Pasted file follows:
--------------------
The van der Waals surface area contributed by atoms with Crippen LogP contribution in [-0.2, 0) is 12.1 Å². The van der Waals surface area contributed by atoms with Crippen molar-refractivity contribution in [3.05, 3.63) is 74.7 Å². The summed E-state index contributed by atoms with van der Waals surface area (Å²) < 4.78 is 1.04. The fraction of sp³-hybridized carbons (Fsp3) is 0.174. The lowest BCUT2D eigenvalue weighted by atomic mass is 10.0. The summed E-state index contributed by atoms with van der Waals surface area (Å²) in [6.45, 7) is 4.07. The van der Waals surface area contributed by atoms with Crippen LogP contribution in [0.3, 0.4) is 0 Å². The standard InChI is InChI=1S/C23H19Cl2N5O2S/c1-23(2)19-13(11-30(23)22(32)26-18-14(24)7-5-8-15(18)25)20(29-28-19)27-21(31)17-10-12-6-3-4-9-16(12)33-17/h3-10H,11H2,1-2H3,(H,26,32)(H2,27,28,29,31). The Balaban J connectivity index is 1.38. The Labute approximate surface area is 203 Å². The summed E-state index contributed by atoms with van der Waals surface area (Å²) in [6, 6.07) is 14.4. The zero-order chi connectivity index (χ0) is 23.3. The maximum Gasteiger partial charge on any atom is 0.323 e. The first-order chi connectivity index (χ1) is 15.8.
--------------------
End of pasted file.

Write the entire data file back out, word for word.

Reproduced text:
The van der Waals surface area contributed by atoms with Crippen LogP contribution in [-0.2, 0) is 12.1 Å². The van der Waals surface area contributed by atoms with Crippen molar-refractivity contribution in [3.05, 3.63) is 74.7 Å². The summed E-state index contributed by atoms with van der Waals surface area (Å²) < 4.78 is 1.04. The fraction of sp³-hybridized carbons (Fsp3) is 0.174. The lowest BCUT2D eigenvalue weighted by atomic mass is 10.0. The summed E-state index contributed by atoms with van der Waals surface area (Å²) in [6.45, 7) is 4.07. The van der Waals surface area contributed by atoms with Crippen LogP contribution in [0.3, 0.4) is 0 Å². The standard InChI is InChI=1S/C23H19Cl2N5O2S/c1-23(2)19-13(11-30(23)22(32)26-18-14(24)7-5-8-15(18)25)20(29-28-19)27-21(31)17-10-12-6-3-4-9-16(12)33-17/h3-10H,11H2,1-2H3,(H,26,32)(H2,27,28,29,31). The Balaban J connectivity index is 1.38. The Labute approximate surface area is 203 Å². The summed E-state index contributed by atoms with van der Waals surface area (Å²) in [6, 6.07) is 14.4. The zero-order chi connectivity index (χ0) is 23.3. The maximum Gasteiger partial charge on any atom is 0.323 e. The first-order chi connectivity index (χ1) is 15.8.